A one-time pharmacology student, James Baskett headed to New York City to become an actor. He joined Bill “Bojanges” Robinson and Louis Armstrong on Broadway in the all-black revue Hot Chocolates in 1929. When the musical Hummin’ Sam failed to open, James turned to motion pictures, with bit parts in comedies and horror films. He joined the cast of the popular radio show Amos ‘n’ Andy, playing the role of attorney Gabby Gibson.
In 1945, James auditioned for a voice-over role in an ambitious new film that would combine live action and animation called Song of the South. The studio’s head Walt Disney was so impressed with James’ reading that he hired him on the spot for the film’s lead role and narrator Uncle Remus. James also voiced the animated antagonist Brer Fox. Although he was later criticized for the demeaning role, James’ portrayal of “Uncle Remus” was one of Hollywood’s first non-comedic black characters. Due to strict segregation in the South, James was prohibited from attending the film’s Atlanta premiere. However, The Academy of Motion Picture Arts and Sciences rewarded James with an honorary Oscar.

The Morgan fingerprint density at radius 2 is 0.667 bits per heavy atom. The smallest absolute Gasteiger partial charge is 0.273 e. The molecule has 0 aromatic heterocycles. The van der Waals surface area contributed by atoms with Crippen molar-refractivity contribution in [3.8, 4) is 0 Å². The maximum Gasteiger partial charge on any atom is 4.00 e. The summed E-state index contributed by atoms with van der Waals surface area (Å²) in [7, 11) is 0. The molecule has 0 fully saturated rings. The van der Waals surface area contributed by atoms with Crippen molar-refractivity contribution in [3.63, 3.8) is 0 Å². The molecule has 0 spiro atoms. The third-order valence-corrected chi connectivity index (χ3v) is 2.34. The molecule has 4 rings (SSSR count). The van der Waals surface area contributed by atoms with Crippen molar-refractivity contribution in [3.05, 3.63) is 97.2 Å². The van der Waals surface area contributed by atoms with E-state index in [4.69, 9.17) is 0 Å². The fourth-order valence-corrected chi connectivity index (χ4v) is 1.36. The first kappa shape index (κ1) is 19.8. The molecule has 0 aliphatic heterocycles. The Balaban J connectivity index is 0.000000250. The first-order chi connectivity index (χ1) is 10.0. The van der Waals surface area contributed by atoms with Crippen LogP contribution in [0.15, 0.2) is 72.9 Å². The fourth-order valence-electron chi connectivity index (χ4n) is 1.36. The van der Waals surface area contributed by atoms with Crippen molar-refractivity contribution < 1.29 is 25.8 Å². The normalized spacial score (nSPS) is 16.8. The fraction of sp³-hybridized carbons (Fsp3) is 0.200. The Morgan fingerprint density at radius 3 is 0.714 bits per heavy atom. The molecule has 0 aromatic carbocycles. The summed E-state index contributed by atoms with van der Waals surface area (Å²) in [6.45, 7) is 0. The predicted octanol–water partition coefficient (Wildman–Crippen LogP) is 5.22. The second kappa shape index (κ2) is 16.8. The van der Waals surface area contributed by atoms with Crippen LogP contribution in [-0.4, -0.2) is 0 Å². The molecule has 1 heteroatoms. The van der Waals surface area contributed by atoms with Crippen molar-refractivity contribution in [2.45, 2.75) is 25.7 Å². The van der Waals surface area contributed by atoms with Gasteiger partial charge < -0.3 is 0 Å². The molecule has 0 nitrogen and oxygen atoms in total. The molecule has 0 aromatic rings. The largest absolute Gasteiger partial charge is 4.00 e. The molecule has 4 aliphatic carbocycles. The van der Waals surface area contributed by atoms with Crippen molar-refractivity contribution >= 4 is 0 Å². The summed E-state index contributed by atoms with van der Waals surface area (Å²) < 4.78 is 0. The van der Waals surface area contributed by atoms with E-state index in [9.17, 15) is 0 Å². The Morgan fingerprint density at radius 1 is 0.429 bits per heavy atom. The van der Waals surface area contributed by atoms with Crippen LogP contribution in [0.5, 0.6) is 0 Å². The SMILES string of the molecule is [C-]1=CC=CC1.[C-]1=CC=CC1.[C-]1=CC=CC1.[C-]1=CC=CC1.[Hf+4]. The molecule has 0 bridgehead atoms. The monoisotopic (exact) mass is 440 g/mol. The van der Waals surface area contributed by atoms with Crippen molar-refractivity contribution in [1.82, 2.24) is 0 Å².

James battled diabetes and general poor health during the filming of Song of the South. After the film wrapped, he suffered a heart attack. He missed many episodes of Amos ‘n’ Andy, ultimately passing away during the show’s summer hiatus. Despite his appearance, he was only 44 years old.